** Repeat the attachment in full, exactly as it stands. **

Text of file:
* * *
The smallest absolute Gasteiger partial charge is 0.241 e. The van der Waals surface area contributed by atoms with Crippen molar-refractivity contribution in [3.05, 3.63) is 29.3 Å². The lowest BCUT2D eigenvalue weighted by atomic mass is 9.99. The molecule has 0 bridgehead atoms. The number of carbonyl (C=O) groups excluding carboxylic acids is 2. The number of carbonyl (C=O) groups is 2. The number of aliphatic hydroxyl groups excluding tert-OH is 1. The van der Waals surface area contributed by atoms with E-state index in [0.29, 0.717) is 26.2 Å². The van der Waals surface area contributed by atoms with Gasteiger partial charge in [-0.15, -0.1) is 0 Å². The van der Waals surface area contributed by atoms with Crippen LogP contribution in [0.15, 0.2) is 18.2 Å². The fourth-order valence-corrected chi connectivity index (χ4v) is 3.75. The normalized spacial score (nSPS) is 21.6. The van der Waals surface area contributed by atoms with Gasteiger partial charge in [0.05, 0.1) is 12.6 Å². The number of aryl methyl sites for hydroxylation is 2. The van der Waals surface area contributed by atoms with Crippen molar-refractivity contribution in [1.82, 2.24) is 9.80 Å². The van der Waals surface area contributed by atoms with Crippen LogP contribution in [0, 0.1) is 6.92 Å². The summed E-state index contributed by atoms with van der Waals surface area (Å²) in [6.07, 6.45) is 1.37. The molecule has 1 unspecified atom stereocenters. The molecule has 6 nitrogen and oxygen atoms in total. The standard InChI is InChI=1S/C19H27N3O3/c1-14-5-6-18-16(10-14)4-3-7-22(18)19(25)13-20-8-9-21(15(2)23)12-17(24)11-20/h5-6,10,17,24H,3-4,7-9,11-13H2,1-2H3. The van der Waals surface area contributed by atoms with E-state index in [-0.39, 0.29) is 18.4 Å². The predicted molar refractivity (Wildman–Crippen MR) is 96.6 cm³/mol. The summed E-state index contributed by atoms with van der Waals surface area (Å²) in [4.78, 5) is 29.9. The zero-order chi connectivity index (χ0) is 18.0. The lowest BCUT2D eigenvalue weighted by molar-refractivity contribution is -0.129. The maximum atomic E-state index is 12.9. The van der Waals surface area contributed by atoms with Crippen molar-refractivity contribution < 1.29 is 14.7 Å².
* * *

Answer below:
The smallest absolute Gasteiger partial charge is 0.241 e. The van der Waals surface area contributed by atoms with Crippen molar-refractivity contribution in [3.05, 3.63) is 29.3 Å². The lowest BCUT2D eigenvalue weighted by atomic mass is 9.99. The molecule has 0 bridgehead atoms. The number of carbonyl (C=O) groups excluding carboxylic acids is 2. The number of carbonyl (C=O) groups is 2. The number of aliphatic hydroxyl groups excluding tert-OH is 1. The van der Waals surface area contributed by atoms with E-state index in [0.29, 0.717) is 26.2 Å². The van der Waals surface area contributed by atoms with Gasteiger partial charge in [-0.15, -0.1) is 0 Å². The van der Waals surface area contributed by atoms with Crippen LogP contribution in [0.15, 0.2) is 18.2 Å². The fourth-order valence-corrected chi connectivity index (χ4v) is 3.75. The normalized spacial score (nSPS) is 21.6. The van der Waals surface area contributed by atoms with Gasteiger partial charge in [0.05, 0.1) is 12.6 Å². The number of aryl methyl sites for hydroxylation is 2. The van der Waals surface area contributed by atoms with Crippen molar-refractivity contribution in [1.82, 2.24) is 9.80 Å². The van der Waals surface area contributed by atoms with Crippen LogP contribution in [0, 0.1) is 6.92 Å². The summed E-state index contributed by atoms with van der Waals surface area (Å²) in [6.07, 6.45) is 1.37. The molecule has 1 unspecified atom stereocenters. The molecule has 6 nitrogen and oxygen atoms in total. The standard InChI is InChI=1S/C19H27N3O3/c1-14-5-6-18-16(10-14)4-3-7-22(18)19(25)13-20-8-9-21(15(2)23)12-17(24)11-20/h5-6,10,17,24H,3-4,7-9,11-13H2,1-2H3. The van der Waals surface area contributed by atoms with E-state index in [-0.39, 0.29) is 18.4 Å². The predicted molar refractivity (Wildman–Crippen MR) is 96.6 cm³/mol. The summed E-state index contributed by atoms with van der Waals surface area (Å²) in [4.78, 5) is 29.9. The zero-order chi connectivity index (χ0) is 18.0. The lowest BCUT2D eigenvalue weighted by molar-refractivity contribution is -0.129. The maximum atomic E-state index is 12.9. The van der Waals surface area contributed by atoms with Crippen molar-refractivity contribution < 1.29 is 14.7 Å².